The first and only person to be convicted of rioting over violent clashes on a notorious date of the 2019 Hong Kong protests has been jailed for four years, after the judge dismissed his defence that he was attending the anti-government demonstration as a volunteer paramedic.
Transport worker Chan Cho-ho, 25, was sentenced for his role in the outbreak of violence on the night of August 31, 2019, when an unauthorised rally from Wan Chai to Central descended into chaos that spread across Hong Kong Island.
Six co-defendants were cleared of the same charge last month as prosecutors failed to prove their guilt based solely on circumstantial evidence, including their black attire and presence near the protest scene.
Passing sentence on Monday, District Judge Frankie Yiu Fun-che said the case involved large-scale disorder outside the Sogo department store in Causeway Bay, where 300 black-clad protesters – most of whom were wearing protective armour – set fire to roadblocks, hurled petrol bombs and shone flashlights at officers.
“In the present case, the riot was clearly not one that took place spontaneously ... It was extremely threatening [to public safety],” the judge said.
Delivering Chan’s guilty verdict last month, Yiu said it was clear the defendant was equipped with a chest guard, arm bracers, respirator, helmet and a pair of goggles so he could take part in the riot.
The judge dismissed Chan’s claim that he had intended to offer first aid to those injured using six rolls of bandages in his rucksack.
However, Yiu said there was no evidence Chan assumed a leading role in the riot, nor was there any suggestion the unrest had resulted in casualties.
The judge set a starting point of sentence at 4½ years in jail, deducting six months after considering the defendant’s personal circumstances. He also fined Chan HK$5,000 (US$644) for his unlicensed possession of a walkie-talkie at the scene.
The court heard Chan, who was sentenced to correctional training for drug trafficking in 2013, suffered from hyperactive disorder and dropped out of school after struggling to adapt to campus life.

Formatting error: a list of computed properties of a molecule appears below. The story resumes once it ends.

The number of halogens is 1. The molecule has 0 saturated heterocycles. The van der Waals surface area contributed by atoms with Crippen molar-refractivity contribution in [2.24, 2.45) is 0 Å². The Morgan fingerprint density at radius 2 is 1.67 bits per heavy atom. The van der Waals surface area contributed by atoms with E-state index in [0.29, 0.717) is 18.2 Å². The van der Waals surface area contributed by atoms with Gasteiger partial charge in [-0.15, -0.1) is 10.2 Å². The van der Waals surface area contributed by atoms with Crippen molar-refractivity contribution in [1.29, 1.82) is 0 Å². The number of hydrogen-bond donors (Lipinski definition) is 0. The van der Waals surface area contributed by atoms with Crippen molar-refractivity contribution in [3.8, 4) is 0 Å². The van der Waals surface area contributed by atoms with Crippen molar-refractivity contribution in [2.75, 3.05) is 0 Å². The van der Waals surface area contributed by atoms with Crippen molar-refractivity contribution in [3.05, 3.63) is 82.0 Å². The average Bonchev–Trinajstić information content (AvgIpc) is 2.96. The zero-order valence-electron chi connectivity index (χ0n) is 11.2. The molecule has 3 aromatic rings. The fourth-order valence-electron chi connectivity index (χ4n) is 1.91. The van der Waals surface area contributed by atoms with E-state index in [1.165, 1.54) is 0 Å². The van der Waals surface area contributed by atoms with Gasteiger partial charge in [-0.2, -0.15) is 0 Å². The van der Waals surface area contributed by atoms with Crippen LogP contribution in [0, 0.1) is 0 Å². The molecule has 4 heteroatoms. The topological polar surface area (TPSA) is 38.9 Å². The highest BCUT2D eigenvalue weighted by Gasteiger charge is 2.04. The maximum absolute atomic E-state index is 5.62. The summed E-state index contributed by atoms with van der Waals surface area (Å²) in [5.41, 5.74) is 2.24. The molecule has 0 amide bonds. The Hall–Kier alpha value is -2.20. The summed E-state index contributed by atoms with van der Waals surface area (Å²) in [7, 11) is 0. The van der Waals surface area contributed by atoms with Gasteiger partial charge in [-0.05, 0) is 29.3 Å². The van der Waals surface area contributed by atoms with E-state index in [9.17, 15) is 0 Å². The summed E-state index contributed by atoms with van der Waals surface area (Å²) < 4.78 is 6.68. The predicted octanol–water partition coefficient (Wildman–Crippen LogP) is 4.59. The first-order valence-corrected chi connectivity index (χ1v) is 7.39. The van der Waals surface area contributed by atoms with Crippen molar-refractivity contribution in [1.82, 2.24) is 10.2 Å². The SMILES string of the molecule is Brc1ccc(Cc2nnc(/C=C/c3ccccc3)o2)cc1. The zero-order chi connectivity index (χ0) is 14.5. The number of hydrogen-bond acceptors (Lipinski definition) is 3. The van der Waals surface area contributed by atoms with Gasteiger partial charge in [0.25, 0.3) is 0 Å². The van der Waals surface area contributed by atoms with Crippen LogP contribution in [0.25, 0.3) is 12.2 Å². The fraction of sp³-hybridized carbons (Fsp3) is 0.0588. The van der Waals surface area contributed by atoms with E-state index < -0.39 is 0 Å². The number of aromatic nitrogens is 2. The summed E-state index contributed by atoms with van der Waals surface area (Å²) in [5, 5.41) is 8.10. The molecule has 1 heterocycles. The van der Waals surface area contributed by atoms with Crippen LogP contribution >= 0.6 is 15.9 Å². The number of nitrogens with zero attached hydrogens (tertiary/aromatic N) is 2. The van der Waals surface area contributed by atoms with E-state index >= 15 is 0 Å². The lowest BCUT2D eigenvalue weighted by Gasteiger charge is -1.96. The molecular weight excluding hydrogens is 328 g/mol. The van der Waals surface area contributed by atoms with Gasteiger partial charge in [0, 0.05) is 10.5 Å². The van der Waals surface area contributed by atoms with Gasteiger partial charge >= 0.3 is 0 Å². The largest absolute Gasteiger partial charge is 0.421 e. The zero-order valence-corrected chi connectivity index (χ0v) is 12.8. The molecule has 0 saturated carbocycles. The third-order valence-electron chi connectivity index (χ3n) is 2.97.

After his mother was diagnosed with depression, he became a transport worker to make ends meet.
In Monday’s mitigation, Chan’s counsel Hectar Pun Hei SC said his client obtained a first aid certificate from the Hong Kong St John Ambulance Brigade in 2006, and had become a teaching assistant in some of the organisation’s courses.
The lawyer described Chan as a talented young man, adding he had been praised for voluntarily distributing masks and disinfectant to the elderly during the Covid-19 pandemic.
“At the time of the present offence, he was at the wrong place at the wrong time,” Pun said.
Meanwhile, Yiu rejected the cost applications lodged by two co-defendants who were acquitted after the trial in November, ruling they had brought suspicion upon themselves by remaining in the area despite repeated police warnings.
A total of 15 defendants have stood trial on rioting charges over the demonstrations on Hong Kong Island on August 31, 2019. Fourteen of those have been acquitted.
The justice department indicated it would appeal against the acquittal of 12 defendants, including the case of Jackie Chan Hung-sau.
The presiding judge in that case concluded prosecutors had failed to build a prima facie case requiring the social worker to submit a defence.
Following a day of widespread violent clashes on August 31, police that night entered Prince Edward MTR station using batons and pepper spray on protesters, leading to accusations they had deployed excessive force.